AWS Lambda comes to the rescue here, because it responds to triggers and events like object uploads, DynamoDB, Kinesis, etc. Once the code is ready, you can push it to the service, and it will handle them in all the capacities, including scaling, patching and administration. Additionally, you can monitor the performance of the code in real time logs through Amazon Cloud Watch.
The code run on Lambda is known as a Lambda Function; just upload the code in the zip file or add it in the IDE in AWS Management Console. There are some templates or function use cases that eases the developer’s job. Select AWS Event Sources once the function is loaded to help trigger the event automatically, such as DynamoDB or S3 bucket. This helps you build applications that respond quickly as per requirement.
Microsoft Azure makes it possible for developers to just write the bare minimum code while not bothering about common problems.
In Microsoft Azure, three main components provide serverless offering. They are Azure Functions, Logic Apps (helps you to visually design workflow and orchestrate a number of activities in Azure Functions) and Event Grid (a message routing service to various parts of Azure). There are built in features that would let you know when new subscriptions are added to your account, or when a new web service was added. Functions similar to these can be orchestrated well through these core components.
Azure Functions is a serverless event-based framework that would automatically scale up or down based on the number of incoming events, execute commands on requests and manage the flow of data. This leads to reduced DevOps and concentrated effort on business logic, which in turn leads to reduced time to market. It can be ideally used for cron processing, IoT, data transformation, web and mobile backends and others.
Azure Functions is a merger/combination of code and events. There are triggers and bindings (input and output) that would help run the events, based on schedules, HTTP call, Blob Storage, etc.
Once the application is launched, you can monitor its function through Application Insights, get information on the health of your app, new queries, etc.
Google has been in the foray of ‘serverless’ options since 2008, with its Google App Engine. The open beta version of Google Cloud Functions is pretty new, launched in March 2017. It supports an event-driven approach, where you can trigger functions when it is supposed to happen, within the cloud environment.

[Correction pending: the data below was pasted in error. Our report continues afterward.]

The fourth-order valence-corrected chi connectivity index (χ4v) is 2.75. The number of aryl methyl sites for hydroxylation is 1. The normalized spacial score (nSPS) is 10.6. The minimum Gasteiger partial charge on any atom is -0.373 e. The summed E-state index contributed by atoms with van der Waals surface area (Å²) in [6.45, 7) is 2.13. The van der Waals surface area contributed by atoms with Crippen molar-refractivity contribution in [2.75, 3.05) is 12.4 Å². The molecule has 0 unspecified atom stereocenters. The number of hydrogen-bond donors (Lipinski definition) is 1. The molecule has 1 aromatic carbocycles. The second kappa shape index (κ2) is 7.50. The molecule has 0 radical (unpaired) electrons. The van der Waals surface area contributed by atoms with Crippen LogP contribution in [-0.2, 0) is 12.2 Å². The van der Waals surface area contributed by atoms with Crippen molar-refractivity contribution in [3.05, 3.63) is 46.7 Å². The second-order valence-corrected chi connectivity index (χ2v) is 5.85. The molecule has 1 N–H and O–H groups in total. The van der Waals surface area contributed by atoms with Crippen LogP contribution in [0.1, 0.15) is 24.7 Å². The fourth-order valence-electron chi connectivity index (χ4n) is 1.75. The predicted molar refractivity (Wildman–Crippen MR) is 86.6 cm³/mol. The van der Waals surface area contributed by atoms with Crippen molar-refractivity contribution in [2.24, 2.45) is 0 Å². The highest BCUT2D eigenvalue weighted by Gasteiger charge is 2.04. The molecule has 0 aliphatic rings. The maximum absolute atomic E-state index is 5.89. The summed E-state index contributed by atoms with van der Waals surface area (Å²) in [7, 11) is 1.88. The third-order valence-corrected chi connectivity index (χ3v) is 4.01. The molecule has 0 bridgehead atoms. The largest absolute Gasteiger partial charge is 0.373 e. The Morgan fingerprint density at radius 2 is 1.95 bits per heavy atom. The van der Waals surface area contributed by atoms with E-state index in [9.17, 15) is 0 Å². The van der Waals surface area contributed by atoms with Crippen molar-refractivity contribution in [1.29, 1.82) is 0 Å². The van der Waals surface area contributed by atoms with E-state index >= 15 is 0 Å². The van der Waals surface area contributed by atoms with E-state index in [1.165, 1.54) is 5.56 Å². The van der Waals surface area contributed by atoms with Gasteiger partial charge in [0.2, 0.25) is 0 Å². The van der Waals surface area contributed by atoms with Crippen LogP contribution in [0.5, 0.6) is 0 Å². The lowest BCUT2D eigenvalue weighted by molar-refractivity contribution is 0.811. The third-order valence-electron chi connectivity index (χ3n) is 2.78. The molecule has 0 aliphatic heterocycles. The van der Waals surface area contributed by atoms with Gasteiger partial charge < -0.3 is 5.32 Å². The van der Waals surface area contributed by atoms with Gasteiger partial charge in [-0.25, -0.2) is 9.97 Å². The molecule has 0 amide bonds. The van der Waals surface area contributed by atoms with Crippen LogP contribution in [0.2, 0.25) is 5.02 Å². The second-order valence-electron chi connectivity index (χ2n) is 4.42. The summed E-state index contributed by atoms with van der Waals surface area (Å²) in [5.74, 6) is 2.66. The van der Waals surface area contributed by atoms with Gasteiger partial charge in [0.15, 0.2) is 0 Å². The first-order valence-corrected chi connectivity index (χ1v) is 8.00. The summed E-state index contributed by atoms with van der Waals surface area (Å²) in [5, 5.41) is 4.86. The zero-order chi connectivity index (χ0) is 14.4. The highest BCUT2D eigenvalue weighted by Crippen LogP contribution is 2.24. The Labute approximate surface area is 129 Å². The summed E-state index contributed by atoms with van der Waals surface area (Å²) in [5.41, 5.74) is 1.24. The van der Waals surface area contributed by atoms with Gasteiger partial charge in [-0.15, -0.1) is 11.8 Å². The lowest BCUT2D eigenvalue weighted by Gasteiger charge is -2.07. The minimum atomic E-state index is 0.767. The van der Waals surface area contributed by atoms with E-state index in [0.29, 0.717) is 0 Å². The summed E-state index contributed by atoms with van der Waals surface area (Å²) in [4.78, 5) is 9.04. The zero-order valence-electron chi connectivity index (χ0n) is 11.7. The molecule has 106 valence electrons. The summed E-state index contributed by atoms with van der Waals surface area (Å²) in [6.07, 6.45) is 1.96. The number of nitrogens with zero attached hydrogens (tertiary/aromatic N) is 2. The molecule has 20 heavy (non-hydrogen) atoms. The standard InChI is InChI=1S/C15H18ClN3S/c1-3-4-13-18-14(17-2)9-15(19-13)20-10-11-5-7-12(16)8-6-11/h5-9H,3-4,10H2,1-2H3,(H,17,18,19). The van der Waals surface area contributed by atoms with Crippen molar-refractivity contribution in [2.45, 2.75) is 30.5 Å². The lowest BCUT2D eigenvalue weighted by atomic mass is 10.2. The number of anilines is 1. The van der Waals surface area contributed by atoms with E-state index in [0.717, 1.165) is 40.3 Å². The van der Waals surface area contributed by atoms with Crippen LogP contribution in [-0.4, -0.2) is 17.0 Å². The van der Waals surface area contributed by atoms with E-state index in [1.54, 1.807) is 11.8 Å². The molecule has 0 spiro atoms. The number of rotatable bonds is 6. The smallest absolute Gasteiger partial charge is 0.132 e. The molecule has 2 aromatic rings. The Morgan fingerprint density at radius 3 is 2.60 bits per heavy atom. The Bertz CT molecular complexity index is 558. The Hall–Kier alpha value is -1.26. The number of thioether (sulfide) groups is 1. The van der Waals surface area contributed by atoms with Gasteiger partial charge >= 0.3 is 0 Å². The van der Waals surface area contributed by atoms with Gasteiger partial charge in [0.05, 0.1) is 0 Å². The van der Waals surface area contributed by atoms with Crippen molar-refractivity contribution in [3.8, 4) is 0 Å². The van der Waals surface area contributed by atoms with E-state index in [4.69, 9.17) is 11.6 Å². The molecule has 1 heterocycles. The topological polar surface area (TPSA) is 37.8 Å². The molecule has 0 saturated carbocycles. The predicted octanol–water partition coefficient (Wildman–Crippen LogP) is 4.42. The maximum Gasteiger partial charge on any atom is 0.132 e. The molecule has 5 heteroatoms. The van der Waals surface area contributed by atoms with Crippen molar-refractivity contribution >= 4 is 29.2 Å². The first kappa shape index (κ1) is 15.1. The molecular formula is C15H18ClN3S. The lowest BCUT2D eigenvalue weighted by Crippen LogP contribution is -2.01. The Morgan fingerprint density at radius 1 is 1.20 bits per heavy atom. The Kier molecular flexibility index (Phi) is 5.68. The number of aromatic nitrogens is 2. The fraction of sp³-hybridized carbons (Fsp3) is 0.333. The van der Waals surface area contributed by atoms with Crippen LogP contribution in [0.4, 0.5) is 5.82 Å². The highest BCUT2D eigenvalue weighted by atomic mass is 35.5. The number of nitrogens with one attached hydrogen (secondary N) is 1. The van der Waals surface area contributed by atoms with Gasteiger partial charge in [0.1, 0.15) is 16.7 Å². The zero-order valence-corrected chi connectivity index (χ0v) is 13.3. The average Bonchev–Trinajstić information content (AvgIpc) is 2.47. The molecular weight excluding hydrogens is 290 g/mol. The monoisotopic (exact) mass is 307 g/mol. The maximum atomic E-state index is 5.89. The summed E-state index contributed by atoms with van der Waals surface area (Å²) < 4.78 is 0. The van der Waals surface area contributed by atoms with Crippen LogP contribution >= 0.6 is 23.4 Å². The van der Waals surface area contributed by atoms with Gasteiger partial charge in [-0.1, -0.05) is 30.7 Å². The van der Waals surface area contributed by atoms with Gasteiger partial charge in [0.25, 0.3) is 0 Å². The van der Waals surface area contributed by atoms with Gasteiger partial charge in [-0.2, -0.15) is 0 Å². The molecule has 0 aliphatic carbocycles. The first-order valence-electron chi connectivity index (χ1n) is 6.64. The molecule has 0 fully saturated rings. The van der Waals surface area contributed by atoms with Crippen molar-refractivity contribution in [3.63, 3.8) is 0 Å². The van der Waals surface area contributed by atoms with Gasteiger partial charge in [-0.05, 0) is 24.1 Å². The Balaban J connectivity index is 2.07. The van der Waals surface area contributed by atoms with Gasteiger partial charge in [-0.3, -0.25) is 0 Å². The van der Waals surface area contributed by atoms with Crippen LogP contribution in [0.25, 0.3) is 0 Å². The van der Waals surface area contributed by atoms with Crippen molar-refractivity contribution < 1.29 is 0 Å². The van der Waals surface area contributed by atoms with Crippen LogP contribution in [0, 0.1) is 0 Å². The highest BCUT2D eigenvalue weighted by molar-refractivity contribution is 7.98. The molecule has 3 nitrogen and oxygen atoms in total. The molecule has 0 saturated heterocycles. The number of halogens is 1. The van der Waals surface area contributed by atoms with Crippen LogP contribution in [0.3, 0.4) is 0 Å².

Once you write an executable code, Google App Engine fires up enough nodes to handle incoming traffic, and scales up and down, as per user request.
Now that developers are able to focus on the business logic, they are able to launch great applications with just the piece of code to be executed when a particular event has to take place. We have also learnt that there are many remarkable FaaS providers around like Amazon Lambda, Microsoft Azure and Google Cloud Functions. This technology goes beyond microservices, and embraces nanoservices.
DevOps is a term used for a particular software engineering culture and practice wherein the entire processes of software development and software operation are unified. It has evolved to be a movement, like Agile. It aims to speed up the process of software development, by revamping traditional methods, and facilitate better collaboration among the development and operational teams.
Earlier, Devs and Ops worked separately in silos, leading to poor teamwork and lack of transparency. In DevOps sometimes, teams merge into a single, consolidated team where they work together in the application’s lifecycle, right from development and deployment to testing and operations Processes that were earlier painstakingly slow are automated through technology stacks and tooling. Softwares and applications no longer complement a business, they are the backbone, an integral component through which they deliver to their customers.
If microservices dealt with very small business capabilities, nanoservices go even further, and to just a fraction of that. For example, if microservices dealt with the code required for a CRUD operation on an account, nanoservice works for each account operation, separately. Serverless computing works with nanoservices, and changes the future of DevOps.